University of Connecticut

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PhD Dissertation Defense

Tuesday, June 28, 2022
2:00pm – 4:00pm

Storrs Campus

Graduate Student Bradley Clarke, Department of Physics, University of Connecticut

Development of an Amplified Chirp System and its Application to Ultracold Molecules

We have developed a system for producing amplified pulses of frequency-chirped light at 780 nm on nanosecond timescales for use in ultracold 87Rb photoassociation (PA) experiments. The system starts with tunable cw laser light and employs a pair of fiber-based phase modulators, a semiconductor optical amplifier, and a tapered amplifier to generate arbitrary optical frequency chirps with peak powers greater than 1 W. Driving the modulators with an arbitrary waveform generator enables arbitrary chirp shapes, such as one/two-frequency linear chirps, which enhance the rate of PA molecule formation compared to unchirped light. We overcome the optical power limitations of the modulators by duty cycling and avoid unseeded operation of the tapered amplifier by multiplexing the chirped pulses with “dummy” light from a separate diode laser. Despite amplified spontaneous emission (ASE) making up only 3% of the amplified chirp system's output, its presence can be a considerable hindrance to PA experiments. However, advantageous use of ASE has helped to illuminate the mechanisms for 87Rb magneto-optical-trap formed ultracold molecules.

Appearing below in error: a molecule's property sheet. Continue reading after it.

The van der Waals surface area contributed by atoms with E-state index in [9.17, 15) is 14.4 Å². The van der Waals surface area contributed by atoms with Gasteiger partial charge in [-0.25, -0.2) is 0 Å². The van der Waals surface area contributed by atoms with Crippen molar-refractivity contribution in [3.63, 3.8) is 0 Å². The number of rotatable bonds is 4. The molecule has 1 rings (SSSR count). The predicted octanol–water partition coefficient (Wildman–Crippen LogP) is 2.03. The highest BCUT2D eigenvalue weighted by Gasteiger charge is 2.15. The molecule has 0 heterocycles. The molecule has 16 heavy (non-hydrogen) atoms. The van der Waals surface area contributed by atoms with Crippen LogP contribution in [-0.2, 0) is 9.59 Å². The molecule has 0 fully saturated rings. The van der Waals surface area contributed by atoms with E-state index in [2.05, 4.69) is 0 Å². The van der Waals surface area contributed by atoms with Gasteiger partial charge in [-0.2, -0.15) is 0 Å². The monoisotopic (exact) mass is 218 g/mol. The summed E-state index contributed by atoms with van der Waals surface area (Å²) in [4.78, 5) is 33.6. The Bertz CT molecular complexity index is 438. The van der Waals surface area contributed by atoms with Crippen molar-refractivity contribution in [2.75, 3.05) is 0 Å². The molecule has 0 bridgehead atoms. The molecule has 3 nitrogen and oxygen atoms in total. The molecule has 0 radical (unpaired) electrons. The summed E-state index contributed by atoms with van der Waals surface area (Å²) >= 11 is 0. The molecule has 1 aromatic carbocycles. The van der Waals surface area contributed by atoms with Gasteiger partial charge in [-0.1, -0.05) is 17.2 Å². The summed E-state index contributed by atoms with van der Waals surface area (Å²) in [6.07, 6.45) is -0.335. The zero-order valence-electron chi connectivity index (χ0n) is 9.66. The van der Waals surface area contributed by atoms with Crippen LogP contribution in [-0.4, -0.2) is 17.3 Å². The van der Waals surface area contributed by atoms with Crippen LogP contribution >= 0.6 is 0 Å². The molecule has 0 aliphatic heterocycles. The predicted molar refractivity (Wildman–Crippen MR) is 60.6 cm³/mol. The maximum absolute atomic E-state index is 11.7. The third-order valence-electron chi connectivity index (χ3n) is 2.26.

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Prof. P. Gould

Physics Department (primary), College of Liberal Arts and Sciences, UConn Master Calendar

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